Member Unification, Rights Deals Pave Way for Pac-12 Enterprises

For the past 18 months, media-rights executive Chris Bevilacqua and Pac-12 Commissioner Larry Scott have played a painstakingly precise game of chess, preparing for the launch of a conference media network unlike anything prior.

The vision for Pac-12 Enterprises — which includes a lucrative first-tier deal with Fox and ESPN, a conference TV network, and a conference digital network — could very well change the way major collegiate conferences look at their video rights and how they utilize and monetize them.

The Pac-12 network promises to be much more than just a television channel; it will be a three-tiered media venture and, in a time of conference chaos in the NCAA, it started with a declaration of unification among Pac-12 members.

“That allowed the Pac-12 to have some long-term certainty in terms of maximizing their economics,” says Bevilacqua, CEO of the newly formed Bevilacqua Media Co. “We had an incredibly compelling package to take into the marketplace, and nobody was ever worried about anyone leaving the conference, because they had all unanimously committed to each other for at least the next 12 years. Their TV rights are here whether they stay or not. There’s a high disincentive for anybody to leave.”

This week, Pac-12 Enterprises took another significant step in its development, concluding a six-month negotiation process with the conference’s acquisition of important TV, digital, and sponsorship rights previously held by IMG College and Learfield Sports. It’s not quite the final move, but Pac-12 officials are feeling really good about the value it gives.

According to a Sports Business Journal report, the deal will require the conference to pay IMG College and Learfield roughly $15 million a year for the rights, but it paves the way for the launch of the Pac-12 TV network next year, while also putting the conference in control of vital distribution categories, including wireless and multiplatform video distributors.

The conference essentially bought back all the local rights for its 12 member schools, which gives them access to a large pool of live games that will make a television network possible. Included in that purchase are rights to what Bevilacqua states is the most important of all college live-game rights: football and men’s basketball.

The conference’s primary media partners, ESPN and Fox (with which the Pac-12 negotiated a $2 billion rights deal in May), get first choice of football and men’s hoops games. Any games not selected then drop into the conference’s third-tier rights and are thus available to the conference, which would typically be sold off to local television affiliates. However, the Pac-12 will keep all of them in-house and will provide the network with as many as three football games and eight men’s basketball games per school per season.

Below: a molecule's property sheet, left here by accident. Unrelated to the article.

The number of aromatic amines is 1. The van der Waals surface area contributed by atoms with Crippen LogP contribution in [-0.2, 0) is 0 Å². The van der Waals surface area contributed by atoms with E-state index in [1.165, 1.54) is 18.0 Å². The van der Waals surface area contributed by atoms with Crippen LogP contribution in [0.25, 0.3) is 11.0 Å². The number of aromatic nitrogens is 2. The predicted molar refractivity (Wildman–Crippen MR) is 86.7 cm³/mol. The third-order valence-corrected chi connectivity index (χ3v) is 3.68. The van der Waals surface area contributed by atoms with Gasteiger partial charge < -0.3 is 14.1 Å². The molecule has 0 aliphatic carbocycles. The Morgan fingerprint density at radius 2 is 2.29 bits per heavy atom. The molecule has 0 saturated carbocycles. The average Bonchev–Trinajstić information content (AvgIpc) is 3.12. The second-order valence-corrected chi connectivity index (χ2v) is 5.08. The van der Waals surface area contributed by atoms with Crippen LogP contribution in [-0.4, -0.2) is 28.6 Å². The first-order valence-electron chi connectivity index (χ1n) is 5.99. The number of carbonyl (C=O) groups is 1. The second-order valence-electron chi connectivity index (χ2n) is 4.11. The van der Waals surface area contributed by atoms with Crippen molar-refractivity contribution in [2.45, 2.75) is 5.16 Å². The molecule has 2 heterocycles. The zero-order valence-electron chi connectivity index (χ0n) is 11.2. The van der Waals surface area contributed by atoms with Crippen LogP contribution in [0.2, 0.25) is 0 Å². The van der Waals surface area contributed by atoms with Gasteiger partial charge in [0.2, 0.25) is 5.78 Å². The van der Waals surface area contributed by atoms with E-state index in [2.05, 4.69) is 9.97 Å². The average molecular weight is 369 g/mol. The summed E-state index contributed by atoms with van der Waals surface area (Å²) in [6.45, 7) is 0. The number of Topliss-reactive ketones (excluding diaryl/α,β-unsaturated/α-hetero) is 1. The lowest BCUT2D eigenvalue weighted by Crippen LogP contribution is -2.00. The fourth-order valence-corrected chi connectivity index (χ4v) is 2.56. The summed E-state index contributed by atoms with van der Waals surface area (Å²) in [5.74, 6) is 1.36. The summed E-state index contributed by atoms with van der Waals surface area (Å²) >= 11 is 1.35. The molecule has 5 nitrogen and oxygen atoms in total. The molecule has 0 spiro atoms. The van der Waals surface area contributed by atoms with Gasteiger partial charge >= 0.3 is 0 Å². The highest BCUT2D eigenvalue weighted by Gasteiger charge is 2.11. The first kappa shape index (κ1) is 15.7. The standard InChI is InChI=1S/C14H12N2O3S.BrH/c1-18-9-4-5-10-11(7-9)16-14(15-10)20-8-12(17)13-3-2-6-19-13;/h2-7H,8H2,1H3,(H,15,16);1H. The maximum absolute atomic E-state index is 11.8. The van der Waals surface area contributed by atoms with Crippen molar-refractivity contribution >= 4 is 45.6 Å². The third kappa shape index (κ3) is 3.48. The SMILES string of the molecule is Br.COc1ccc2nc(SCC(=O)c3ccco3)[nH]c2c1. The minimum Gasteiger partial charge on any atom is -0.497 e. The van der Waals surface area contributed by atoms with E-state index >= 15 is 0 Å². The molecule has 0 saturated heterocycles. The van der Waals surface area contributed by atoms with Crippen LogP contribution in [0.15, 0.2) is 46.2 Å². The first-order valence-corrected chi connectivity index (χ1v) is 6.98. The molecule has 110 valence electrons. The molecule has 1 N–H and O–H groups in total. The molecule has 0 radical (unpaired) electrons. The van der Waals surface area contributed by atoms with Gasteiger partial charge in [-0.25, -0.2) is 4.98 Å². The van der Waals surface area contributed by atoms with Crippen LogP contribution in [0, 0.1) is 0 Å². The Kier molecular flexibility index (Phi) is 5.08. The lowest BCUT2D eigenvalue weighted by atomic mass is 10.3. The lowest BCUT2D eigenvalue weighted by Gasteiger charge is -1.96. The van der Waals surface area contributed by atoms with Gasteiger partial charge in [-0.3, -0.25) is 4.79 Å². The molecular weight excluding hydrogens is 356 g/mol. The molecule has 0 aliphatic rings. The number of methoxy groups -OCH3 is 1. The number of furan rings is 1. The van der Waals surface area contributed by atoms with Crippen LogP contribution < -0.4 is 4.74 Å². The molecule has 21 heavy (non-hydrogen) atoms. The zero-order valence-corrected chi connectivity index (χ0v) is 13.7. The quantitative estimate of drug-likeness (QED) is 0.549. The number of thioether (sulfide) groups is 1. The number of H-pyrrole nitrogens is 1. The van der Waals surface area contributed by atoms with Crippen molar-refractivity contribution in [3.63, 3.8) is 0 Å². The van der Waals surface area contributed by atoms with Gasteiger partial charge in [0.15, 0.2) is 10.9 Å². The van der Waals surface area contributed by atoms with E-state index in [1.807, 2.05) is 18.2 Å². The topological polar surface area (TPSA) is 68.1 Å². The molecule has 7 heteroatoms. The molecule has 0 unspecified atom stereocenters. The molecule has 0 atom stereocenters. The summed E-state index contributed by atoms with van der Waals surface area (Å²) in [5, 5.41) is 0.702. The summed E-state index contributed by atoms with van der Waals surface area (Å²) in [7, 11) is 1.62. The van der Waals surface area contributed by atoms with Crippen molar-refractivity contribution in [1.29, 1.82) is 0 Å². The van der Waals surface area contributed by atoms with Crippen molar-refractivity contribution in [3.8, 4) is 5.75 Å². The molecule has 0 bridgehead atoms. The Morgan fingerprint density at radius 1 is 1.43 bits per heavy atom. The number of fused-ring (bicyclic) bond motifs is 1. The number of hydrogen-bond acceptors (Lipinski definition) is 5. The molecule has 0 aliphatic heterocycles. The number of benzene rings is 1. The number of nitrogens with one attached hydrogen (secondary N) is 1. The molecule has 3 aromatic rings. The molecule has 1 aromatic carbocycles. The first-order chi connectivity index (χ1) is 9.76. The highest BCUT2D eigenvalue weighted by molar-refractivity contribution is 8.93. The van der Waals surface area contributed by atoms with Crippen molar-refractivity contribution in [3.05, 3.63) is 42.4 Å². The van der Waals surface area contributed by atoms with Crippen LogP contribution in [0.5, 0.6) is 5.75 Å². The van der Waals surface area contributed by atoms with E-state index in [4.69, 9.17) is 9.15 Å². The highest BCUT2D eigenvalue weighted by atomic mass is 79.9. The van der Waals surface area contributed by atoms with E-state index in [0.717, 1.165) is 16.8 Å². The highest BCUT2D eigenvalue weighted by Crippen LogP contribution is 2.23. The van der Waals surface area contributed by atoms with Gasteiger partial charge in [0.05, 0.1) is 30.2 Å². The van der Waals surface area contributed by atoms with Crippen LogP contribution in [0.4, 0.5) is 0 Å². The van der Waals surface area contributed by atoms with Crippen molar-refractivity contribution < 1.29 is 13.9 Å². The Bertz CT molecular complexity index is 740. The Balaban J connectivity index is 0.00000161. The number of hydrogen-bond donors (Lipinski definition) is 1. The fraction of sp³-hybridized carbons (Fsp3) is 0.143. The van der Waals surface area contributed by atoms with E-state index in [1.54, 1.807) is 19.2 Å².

“Once that foundation [with Fox and ESPN] was set, we had only licensed under 5% of all of the inventory,” says Bevilacqua. “So we had 95% of all of the rest of the inventory across 30 different men’s and women’s sports, and, at that point, we were very comfortable that we were in a position to essentially build a Pac-12 media company from the inside out with all of the valuable intellectual properties that they had.”

The geographical distribution of Pac-12 members suggested a hybrid local-national structure for a conference TV network.

The Pac-12’s unique footprint was the inspiration for the revolutionary idea of supplementing an overarching national Pac-12 television network with six regional channels that will cater to the clustered pairs of member schools (see map).

“Geographically, they were in pairs of two,” says Bevilacqua, “so I think it really resonated with the distributors in those markets because you were basically getting a two-for-one deal with programming that was of high interest in those dense local markets. So you had the tonnage, the local rivalries, and all of the stuff that goes around that, and we came up with a unique local-national hybrid structure that really fit the needs of the members as well as the needs of the distributors. That’s a pretty powerful combo.”

The current game plan is for about 350 games to air on the national platform and another 500 to populate the regional feeds. The remaining games will be used to program the planned digital network.

Aside from the obvious programming advantages this format provides, it is also a strong business model for advertising and marketing.

“The cable [operators], in particular, are very focused on their local businesses, and you start thinking about creating not just the programming but the deep local marketing relationships that you want with the distributors in that market,” says Bevilacqua. “Overall, it’s a very good match.”

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